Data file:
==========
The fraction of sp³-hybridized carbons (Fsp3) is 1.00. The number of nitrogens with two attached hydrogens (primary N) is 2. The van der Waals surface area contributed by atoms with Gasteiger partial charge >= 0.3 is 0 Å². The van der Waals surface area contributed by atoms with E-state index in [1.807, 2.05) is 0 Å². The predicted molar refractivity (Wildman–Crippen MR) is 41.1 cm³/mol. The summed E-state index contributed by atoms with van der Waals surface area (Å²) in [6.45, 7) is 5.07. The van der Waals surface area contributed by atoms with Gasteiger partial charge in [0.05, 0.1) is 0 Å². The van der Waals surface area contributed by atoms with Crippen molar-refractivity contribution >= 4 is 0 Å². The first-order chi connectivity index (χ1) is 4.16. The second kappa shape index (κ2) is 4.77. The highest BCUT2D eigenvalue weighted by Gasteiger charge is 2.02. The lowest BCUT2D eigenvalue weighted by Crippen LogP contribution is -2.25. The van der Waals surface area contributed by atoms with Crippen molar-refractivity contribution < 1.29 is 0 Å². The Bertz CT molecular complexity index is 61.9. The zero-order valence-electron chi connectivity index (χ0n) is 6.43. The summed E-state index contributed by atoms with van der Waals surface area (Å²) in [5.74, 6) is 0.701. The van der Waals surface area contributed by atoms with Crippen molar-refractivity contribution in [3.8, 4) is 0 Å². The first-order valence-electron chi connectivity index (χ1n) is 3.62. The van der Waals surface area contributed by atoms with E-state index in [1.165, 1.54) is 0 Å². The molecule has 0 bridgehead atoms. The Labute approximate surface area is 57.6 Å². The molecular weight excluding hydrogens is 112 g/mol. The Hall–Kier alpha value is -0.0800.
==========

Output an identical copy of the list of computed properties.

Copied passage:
The fraction of sp³-hybridized carbons (Fsp3) is 1.00. The number of nitrogens with two attached hydrogens (primary N) is 2. The van der Waals surface area contributed by atoms with Gasteiger partial charge >= 0.3 is 0 Å². The van der Waals surface area contributed by atoms with E-state index in [1.807, 2.05) is 0 Å². The predicted molar refractivity (Wildman–Crippen MR) is 41.1 cm³/mol. The summed E-state index contributed by atoms with van der Waals surface area (Å²) in [6.45, 7) is 5.07. The van der Waals surface area contributed by atoms with Gasteiger partial charge in [0.05, 0.1) is 0 Å². The van der Waals surface area contributed by atoms with Crippen molar-refractivity contribution >= 4 is 0 Å². The first-order chi connectivity index (χ1) is 4.16. The second kappa shape index (κ2) is 4.77. The highest BCUT2D eigenvalue weighted by Gasteiger charge is 2.02. The lowest BCUT2D eigenvalue weighted by Crippen LogP contribution is -2.25. The van der Waals surface area contributed by atoms with Crippen molar-refractivity contribution < 1.29 is 0 Å². The Bertz CT molecular complexity index is 61.9. The zero-order valence-electron chi connectivity index (χ0n) is 6.43. The summed E-state index contributed by atoms with van der Waals surface area (Å²) in [5.74, 6) is 0.701. The van der Waals surface area contributed by atoms with Crippen molar-refractivity contribution in [3.8, 4) is 0 Å². The first-order valence-electron chi connectivity index (χ1n) is 3.62. The van der Waals surface area contributed by atoms with E-state index in [1.165, 1.54) is 0 Å². The molecule has 0 bridgehead atoms. The Labute approximate surface area is 57.6 Å². The molecular weight excluding hydrogens is 112 g/mol. The Hall–Kier alpha value is -0.0800.